Theme 4: All can learn leadership, although some are natural leaders

There was agreement that some people have a knack for leadership. Others find courage and then learn leadership. Some need longer to learn. Some have confidence in one area but not in others – for example, a sports leader may not have social confidence. Leadership can be learned through: observing good leaders, identifying mentors, spreading leadership skills throughout the curriculum; creating small activity groups to enhance individual involvement, and providing more peer teaching.

Theme 5: Leadership development opportunities and suggestions

Students wanted the school to provide more practical activities, more practice in public speaking, more opportunities to become leaders, developing students’ skills in ways that don’t advertise ‘leadership’. In order to increase interest, programs need to be more considerate of student time, so that potential leaders do not fall behind in the classroom. To encourage students who normally would not go near a leadership program, suggestions were made about offering rewards for attending. ‘These could include some out-of-class physical activity, food, or social fun’. ‘A certificate for attending, and an ending party, and time out of normal classes would be an incentive’. Calling the program something to do with ‘psychology’ and how to better understand people would help.     

Theme 6: Influences from teachers

Students clearly shared a belief that leadership development can be negatively influenced by teachers. Students felt that some teachers do the leader’s work, instead of allowing leaders to do it. It was considered important that teachers be non-judgemental of students who have shown difficult behaviours.

Reflecting on what we found

The young participants in this small study indicated an interest to be mentored and learning to provide mentoring for younger peers. Teachers involved in leadership programs need preparation, motivation, training and mentoring, in order to model leadership ideals.

The student perception that leadership can be learned correlates with the literature, and is cause for optimism in planning, as well as an assurance that many will perceive the relevance of leadership programs. Student insight in naming good and bad leadership qualities and capacities suggests that there are opportunities for the expression and exchange of views, that are then respected through contributing to curriculum development.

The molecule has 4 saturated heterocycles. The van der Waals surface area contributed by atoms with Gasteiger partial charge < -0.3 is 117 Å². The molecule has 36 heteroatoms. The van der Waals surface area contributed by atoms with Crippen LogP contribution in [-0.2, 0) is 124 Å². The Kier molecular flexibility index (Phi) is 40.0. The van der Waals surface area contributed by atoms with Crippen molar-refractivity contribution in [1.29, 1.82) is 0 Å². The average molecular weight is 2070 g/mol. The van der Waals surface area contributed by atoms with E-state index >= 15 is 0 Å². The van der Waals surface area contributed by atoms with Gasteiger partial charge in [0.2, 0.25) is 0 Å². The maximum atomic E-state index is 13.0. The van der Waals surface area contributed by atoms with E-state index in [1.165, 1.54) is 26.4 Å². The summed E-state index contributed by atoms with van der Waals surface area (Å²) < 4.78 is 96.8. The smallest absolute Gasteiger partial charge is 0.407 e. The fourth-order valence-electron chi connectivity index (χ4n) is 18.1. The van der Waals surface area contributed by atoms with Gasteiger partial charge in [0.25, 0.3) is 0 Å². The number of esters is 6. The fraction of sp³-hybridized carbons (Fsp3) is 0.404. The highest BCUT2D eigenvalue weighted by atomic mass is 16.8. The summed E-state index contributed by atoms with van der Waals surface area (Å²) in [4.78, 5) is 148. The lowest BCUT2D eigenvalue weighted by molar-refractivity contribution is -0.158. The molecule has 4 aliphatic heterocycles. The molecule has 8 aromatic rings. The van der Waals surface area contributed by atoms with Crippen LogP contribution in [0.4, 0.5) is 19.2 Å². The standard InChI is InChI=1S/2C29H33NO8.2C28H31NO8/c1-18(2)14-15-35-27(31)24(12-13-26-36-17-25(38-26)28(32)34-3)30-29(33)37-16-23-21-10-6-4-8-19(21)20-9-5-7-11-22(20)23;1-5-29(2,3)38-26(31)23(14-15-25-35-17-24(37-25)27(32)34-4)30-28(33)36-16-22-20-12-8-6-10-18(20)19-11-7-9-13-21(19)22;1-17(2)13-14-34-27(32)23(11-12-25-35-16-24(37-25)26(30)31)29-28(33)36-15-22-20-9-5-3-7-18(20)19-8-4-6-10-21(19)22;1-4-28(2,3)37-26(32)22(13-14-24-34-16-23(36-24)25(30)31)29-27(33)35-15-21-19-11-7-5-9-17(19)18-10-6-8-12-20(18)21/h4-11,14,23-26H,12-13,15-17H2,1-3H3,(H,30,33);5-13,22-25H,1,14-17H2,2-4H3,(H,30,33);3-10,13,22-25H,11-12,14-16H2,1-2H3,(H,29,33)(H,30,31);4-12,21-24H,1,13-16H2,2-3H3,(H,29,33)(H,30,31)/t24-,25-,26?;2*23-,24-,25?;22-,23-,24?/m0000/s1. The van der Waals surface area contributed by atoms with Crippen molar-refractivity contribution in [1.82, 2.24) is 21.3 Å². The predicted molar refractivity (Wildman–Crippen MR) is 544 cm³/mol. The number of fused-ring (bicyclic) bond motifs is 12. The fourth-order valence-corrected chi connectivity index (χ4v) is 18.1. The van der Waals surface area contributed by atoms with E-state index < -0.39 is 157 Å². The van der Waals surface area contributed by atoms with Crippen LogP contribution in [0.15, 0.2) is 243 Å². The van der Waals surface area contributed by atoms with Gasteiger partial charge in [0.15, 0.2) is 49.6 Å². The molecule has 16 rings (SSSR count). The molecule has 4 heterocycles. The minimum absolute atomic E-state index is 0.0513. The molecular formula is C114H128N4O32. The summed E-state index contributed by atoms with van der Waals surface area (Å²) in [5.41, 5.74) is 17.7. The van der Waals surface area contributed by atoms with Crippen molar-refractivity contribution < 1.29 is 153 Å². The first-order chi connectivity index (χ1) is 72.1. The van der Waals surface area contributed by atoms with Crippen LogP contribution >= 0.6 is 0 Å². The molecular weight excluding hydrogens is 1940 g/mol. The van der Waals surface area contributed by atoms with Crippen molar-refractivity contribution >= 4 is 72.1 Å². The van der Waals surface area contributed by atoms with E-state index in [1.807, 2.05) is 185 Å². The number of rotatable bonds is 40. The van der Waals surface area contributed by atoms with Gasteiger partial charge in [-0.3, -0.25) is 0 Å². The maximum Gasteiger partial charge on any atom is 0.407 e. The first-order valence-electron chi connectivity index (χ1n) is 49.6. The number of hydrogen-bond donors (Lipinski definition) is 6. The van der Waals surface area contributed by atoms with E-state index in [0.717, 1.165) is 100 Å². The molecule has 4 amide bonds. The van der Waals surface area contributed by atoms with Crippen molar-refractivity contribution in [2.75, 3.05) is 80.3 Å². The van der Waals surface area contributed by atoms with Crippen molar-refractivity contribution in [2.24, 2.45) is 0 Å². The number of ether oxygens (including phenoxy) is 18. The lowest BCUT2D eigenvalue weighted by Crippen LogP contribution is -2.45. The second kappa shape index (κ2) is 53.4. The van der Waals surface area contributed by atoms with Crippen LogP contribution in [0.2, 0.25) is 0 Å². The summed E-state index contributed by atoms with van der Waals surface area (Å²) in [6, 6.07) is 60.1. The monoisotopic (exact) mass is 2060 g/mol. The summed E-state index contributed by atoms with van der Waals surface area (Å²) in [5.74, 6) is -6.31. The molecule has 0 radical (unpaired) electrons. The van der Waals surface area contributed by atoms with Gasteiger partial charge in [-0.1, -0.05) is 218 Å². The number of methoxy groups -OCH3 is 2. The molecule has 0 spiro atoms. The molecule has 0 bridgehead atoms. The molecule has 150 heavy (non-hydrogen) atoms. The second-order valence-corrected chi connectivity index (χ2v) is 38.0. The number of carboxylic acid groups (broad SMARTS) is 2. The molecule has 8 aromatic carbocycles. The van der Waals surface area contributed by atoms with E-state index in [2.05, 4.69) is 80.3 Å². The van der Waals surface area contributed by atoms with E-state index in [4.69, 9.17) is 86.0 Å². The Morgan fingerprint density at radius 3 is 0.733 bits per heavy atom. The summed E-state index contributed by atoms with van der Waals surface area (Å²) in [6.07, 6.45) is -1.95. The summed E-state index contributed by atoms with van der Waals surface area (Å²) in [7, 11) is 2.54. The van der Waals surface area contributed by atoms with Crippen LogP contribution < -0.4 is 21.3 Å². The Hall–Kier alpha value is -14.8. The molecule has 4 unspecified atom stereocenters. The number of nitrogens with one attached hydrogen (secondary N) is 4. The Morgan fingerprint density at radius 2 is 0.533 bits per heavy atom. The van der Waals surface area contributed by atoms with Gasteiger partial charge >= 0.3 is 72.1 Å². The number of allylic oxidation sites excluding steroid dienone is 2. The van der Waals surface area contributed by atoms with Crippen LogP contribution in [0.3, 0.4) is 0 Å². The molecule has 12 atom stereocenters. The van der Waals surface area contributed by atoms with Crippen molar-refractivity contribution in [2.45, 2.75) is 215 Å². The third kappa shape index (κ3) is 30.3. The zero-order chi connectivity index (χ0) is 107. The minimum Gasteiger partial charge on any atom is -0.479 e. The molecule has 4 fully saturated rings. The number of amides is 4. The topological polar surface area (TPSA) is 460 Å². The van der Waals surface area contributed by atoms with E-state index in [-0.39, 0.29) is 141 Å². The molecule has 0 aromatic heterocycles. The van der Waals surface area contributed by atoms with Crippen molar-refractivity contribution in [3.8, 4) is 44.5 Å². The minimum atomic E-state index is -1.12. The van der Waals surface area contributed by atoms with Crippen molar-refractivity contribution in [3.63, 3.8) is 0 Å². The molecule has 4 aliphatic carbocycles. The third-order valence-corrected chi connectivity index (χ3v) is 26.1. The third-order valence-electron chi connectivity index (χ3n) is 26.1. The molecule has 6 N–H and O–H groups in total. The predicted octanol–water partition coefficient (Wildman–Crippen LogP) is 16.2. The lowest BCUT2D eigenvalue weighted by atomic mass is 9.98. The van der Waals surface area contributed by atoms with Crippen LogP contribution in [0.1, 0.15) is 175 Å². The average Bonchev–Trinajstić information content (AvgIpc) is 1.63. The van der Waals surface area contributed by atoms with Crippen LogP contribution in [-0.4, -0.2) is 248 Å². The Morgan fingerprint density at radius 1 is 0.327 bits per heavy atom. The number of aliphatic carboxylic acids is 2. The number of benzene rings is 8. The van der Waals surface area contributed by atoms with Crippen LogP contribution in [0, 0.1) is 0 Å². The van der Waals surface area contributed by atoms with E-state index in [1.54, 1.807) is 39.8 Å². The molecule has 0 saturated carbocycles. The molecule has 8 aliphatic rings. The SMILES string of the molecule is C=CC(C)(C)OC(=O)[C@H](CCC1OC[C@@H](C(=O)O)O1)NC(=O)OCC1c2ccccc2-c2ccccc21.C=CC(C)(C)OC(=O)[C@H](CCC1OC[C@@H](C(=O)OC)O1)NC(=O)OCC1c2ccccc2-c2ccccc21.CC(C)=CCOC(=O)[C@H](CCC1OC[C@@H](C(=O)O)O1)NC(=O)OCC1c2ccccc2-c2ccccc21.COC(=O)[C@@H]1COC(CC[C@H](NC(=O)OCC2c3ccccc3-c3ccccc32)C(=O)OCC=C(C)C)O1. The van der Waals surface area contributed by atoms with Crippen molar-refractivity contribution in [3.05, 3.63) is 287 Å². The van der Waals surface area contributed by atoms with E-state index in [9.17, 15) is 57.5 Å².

Both the literature and the staff at the school that was the focus of this study, grapple with questions about leadership program models, as well as the availability of tested models. Student perceptions suggest that for a model to be successfully engaging it needs to have a strongly humanistic foundation, with respect, honesty, fairness, as well as firm guidance, and also appeal to students’ innate positive values. However, some student voices suggested the possibility of not focusing on ‘programs’, but integrating leadership teaching across the curriculum.

Students prefer more autonomy in the programs. They believe they should be more responsible for decision-making, problem solving, and creativity. They saw the need to make the activities and leadership development meaningful. They needed more exposure to the leaders in the school, and there should be more exposure for younger students to older leaders. There was agreement that leadership programs should be available from an early age and continue throughout high school.

Students were not all in agreement about whether student leaders should be rule followers or willing to think differently. The belief was expressed that everyone should have the opportunity to lead, using their own strengths. Overall, students recommended incorporating into leadership programs concepts, activities and experiences of achievements that are meaningful. It appeared that programs that might provide practical outcomes, as well as engaging emotional intelligence, would be favoured. There appeared to be a hunger among students for the development of kindness, peer acceptance, peer support, and non-judgement from teachers.

Data gathering was limited in this small study to feedback from three focus groups (a total of 16 participants, all from Year 10). While this limits the generalisability of the findings, the study does illuminate real and current student perspectives.

References